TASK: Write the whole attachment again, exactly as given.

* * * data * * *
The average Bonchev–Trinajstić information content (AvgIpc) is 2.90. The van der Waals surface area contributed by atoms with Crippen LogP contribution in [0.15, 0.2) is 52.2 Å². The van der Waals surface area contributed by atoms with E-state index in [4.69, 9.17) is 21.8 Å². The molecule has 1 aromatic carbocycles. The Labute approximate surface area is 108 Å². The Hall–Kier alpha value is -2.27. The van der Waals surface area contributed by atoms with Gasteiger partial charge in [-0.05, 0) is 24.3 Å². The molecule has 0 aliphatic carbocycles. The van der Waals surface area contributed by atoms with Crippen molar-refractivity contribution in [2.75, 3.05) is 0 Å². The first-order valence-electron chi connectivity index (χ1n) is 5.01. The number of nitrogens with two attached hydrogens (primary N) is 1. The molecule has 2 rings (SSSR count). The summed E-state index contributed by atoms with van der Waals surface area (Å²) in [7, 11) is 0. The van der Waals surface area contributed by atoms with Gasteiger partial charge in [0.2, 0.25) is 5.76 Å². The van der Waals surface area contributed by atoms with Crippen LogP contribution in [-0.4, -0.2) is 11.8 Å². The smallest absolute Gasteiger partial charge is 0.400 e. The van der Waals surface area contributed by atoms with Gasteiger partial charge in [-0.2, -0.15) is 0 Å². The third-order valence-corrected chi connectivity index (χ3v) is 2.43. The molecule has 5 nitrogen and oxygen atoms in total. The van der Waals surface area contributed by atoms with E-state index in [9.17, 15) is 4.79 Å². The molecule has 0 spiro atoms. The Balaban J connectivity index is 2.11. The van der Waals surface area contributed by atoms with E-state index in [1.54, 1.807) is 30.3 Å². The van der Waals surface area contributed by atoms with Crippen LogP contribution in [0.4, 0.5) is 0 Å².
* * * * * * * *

The average Bonchev–Trinajstić information content (AvgIpc) is 2.90. The van der Waals surface area contributed by atoms with Crippen LogP contribution in [0.15, 0.2) is 52.2 Å². The van der Waals surface area contributed by atoms with E-state index in [4.69, 9.17) is 21.8 Å². The molecule has 1 aromatic carbocycles. The Labute approximate surface area is 108 Å². The Hall–Kier alpha value is -2.27. The van der Waals surface area contributed by atoms with Gasteiger partial charge in [-0.05, 0) is 24.3 Å². The molecule has 0 aliphatic carbocycles. The van der Waals surface area contributed by atoms with Crippen molar-refractivity contribution in [2.75, 3.05) is 0 Å². The first-order valence-electron chi connectivity index (χ1n) is 5.01. The number of nitrogens with two attached hydrogens (primary N) is 1. The molecule has 2 rings (SSSR count). The summed E-state index contributed by atoms with van der Waals surface area (Å²) in [7, 11) is 0. The van der Waals surface area contributed by atoms with Gasteiger partial charge in [0.2, 0.25) is 5.76 Å². The van der Waals surface area contributed by atoms with Crippen LogP contribution in [-0.4, -0.2) is 11.8 Å². The smallest absolute Gasteiger partial charge is 0.400 e. The van der Waals surface area contributed by atoms with Gasteiger partial charge in [-0.2, -0.15) is 0 Å². The third-order valence-corrected chi connectivity index (χ3v) is 2.43. The molecule has 5 nitrogen and oxygen atoms in total. The van der Waals surface area contributed by atoms with E-state index in [9.17, 15) is 4.79 Å². The molecule has 0 spiro atoms. The Balaban J connectivity index is 2.11. The van der Waals surface area contributed by atoms with E-state index in [1.54, 1.807) is 30.3 Å². The van der Waals surface area contributed by atoms with Crippen LogP contribution in [0.4, 0.5) is 0 Å².